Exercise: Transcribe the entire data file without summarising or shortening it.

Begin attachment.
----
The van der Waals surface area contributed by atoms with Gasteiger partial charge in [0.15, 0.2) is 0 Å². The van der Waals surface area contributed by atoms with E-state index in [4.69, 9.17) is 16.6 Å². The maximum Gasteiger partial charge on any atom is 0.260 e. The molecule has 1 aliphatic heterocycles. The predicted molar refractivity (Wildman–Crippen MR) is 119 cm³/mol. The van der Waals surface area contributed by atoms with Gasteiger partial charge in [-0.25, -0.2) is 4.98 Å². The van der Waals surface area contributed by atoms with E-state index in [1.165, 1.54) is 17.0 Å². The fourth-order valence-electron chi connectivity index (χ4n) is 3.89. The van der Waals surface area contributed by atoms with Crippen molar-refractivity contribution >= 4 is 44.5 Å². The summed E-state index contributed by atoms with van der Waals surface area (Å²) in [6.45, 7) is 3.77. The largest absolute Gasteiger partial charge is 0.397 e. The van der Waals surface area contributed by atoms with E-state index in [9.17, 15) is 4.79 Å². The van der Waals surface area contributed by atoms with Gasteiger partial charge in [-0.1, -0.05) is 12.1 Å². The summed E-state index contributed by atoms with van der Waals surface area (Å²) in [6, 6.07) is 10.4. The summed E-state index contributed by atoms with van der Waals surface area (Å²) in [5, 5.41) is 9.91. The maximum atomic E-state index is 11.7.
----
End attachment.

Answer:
The van der Waals surface area contributed by atoms with Gasteiger partial charge in [0.15, 0.2) is 0 Å². The van der Waals surface area contributed by atoms with E-state index in [4.69, 9.17) is 16.6 Å². The maximum Gasteiger partial charge on any atom is 0.260 e. The molecule has 1 aliphatic heterocycles. The predicted molar refractivity (Wildman–Crippen MR) is 119 cm³/mol. The van der Waals surface area contributed by atoms with Gasteiger partial charge in [-0.25, -0.2) is 4.98 Å². The van der Waals surface area contributed by atoms with E-state index in [1.165, 1.54) is 17.0 Å². The fourth-order valence-electron chi connectivity index (χ4n) is 3.89. The van der Waals surface area contributed by atoms with Crippen molar-refractivity contribution >= 4 is 44.5 Å². The summed E-state index contributed by atoms with van der Waals surface area (Å²) in [6.45, 7) is 3.77. The largest absolute Gasteiger partial charge is 0.397 e. The van der Waals surface area contributed by atoms with E-state index in [9.17, 15) is 4.79 Å². The van der Waals surface area contributed by atoms with Gasteiger partial charge in [-0.1, -0.05) is 12.1 Å². The summed E-state index contributed by atoms with van der Waals surface area (Å²) in [6, 6.07) is 10.4. The summed E-state index contributed by atoms with van der Waals surface area (Å²) in [5, 5.41) is 9.91. The maximum atomic E-state index is 11.7.